Chapter 12

Acquisitions in Developed and Emerging Markets


A number of developments in international trade and finance have contributed to the integration of capital markets: Trade barriers have been lowered, capital controls have been removed in developed countries and many developing countries, and tax harmonization and treaties have reduced the impact of different tax rates on trade and investment. In addition, floating exchange rates and free convertibility have facilitated the international flow of capital, and transactions costs associated with foreign portfolio investment have fallen as a consequence of advances in information technology and competition. These developments have facilitated global diversification and contributed to a reduction of the cost of capital of corporations. This is so because wider diversification reduces the standard deviation of portfolio returns beyond the level attained in a local market and reduces the risk premium required by investors. On the other hand, globalization makes stock markets around the globe move together and that offsets in part the gains from diversification.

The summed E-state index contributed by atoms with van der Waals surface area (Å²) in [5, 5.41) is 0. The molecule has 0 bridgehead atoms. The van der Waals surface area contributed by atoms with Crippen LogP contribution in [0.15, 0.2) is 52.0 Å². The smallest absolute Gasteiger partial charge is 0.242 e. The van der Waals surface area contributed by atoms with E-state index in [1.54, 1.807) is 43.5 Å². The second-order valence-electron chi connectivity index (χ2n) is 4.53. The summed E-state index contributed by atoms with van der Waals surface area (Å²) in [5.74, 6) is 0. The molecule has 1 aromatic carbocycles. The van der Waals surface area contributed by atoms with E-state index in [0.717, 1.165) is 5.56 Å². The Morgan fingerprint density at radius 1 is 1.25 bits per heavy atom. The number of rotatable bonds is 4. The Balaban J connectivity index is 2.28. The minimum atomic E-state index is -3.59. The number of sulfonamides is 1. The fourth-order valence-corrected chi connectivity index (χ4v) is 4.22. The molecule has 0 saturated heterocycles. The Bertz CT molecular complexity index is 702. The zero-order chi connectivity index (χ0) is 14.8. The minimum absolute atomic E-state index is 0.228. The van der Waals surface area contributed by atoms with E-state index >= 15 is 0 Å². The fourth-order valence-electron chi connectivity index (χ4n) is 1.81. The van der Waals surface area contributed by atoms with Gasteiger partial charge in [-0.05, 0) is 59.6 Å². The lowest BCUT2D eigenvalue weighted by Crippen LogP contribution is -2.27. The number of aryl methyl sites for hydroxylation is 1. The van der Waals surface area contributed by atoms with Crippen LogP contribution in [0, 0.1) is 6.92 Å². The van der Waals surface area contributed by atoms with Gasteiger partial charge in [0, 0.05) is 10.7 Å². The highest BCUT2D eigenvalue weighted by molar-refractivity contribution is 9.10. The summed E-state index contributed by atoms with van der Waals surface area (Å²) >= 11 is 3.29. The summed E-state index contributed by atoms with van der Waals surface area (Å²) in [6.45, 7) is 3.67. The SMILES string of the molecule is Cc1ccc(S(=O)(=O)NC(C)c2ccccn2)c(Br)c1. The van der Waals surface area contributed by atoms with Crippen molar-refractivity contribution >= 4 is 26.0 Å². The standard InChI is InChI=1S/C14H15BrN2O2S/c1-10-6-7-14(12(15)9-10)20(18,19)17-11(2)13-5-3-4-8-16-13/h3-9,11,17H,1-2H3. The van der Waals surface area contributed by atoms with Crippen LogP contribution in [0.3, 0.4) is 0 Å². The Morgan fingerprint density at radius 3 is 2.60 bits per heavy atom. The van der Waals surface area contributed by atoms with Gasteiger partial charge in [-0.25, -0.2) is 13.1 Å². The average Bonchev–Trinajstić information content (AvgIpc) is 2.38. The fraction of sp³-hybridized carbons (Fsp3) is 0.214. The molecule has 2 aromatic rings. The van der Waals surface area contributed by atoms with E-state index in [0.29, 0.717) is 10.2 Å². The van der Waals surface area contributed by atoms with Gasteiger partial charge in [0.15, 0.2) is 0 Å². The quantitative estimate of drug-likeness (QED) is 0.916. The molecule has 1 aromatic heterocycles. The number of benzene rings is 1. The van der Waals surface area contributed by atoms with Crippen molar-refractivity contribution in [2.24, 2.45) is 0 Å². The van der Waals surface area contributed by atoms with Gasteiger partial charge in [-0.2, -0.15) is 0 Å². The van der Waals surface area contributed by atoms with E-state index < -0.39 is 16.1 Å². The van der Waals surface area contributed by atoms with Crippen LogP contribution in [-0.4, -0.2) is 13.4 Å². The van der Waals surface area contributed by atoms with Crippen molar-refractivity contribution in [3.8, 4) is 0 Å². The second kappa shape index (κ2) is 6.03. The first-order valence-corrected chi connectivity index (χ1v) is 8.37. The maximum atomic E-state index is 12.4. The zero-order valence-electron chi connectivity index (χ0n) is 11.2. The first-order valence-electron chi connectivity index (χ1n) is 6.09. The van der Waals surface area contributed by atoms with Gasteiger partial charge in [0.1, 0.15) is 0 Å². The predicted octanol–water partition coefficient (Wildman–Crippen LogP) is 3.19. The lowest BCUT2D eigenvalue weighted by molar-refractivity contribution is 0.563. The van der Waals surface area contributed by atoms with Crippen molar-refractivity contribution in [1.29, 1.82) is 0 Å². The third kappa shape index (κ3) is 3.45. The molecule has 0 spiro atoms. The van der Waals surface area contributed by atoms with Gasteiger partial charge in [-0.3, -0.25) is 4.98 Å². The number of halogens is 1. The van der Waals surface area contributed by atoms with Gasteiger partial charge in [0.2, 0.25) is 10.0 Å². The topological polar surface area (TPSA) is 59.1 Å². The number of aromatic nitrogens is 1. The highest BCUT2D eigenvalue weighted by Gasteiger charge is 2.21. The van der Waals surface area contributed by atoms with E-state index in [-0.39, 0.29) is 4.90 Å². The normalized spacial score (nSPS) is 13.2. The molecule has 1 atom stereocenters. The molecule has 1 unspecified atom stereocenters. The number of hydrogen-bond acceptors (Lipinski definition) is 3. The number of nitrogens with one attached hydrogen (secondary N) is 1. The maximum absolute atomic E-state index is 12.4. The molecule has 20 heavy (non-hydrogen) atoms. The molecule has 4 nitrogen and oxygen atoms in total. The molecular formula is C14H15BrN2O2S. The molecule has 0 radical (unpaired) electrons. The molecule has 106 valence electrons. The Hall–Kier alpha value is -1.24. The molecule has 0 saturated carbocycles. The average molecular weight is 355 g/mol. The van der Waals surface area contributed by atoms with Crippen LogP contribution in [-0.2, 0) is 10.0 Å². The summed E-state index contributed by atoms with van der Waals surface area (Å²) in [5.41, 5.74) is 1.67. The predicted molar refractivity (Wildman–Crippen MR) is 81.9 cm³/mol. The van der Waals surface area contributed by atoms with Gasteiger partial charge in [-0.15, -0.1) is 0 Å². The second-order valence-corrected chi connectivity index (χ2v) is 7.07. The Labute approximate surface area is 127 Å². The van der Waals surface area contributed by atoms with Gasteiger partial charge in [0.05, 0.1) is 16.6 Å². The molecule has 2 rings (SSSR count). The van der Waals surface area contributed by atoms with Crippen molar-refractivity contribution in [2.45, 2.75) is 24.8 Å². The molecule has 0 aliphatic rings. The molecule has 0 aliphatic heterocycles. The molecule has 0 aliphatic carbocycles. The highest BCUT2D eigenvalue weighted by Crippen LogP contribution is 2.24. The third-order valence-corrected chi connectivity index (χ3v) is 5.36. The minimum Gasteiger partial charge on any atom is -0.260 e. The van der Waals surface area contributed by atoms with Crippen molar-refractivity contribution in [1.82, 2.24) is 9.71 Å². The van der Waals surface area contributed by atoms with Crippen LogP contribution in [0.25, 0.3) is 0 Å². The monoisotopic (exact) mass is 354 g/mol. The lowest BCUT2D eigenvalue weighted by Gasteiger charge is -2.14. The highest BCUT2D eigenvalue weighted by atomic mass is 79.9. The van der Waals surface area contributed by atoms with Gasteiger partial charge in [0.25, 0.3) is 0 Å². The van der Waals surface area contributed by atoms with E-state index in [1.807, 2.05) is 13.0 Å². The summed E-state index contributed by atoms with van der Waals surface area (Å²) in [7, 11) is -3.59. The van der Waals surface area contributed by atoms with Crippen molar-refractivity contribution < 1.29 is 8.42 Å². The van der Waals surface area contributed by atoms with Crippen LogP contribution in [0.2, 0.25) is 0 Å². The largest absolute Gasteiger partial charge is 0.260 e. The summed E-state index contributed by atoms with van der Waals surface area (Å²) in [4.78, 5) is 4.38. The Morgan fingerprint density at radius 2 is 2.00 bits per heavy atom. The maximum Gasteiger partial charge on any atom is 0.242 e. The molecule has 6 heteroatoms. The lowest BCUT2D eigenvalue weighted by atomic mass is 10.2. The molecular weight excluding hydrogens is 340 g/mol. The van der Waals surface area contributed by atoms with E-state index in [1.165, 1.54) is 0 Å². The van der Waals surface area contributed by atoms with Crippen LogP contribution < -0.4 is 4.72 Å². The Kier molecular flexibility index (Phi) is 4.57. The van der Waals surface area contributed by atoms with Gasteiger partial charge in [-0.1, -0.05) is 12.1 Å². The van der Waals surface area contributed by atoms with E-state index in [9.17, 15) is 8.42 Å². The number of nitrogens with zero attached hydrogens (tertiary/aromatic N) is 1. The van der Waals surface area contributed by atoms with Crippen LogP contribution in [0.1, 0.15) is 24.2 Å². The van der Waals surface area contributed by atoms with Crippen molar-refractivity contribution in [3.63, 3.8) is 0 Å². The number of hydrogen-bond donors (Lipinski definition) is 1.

In this chapter, we examine procedures for valuing acquisitions in developed and emerging capital markets.


Consider a U.S. company planning an acquisition in Germany. The usual valuation procedure would produce a forecast of the expected free cash flows (FCFs) of the target in euros, as shown in ...

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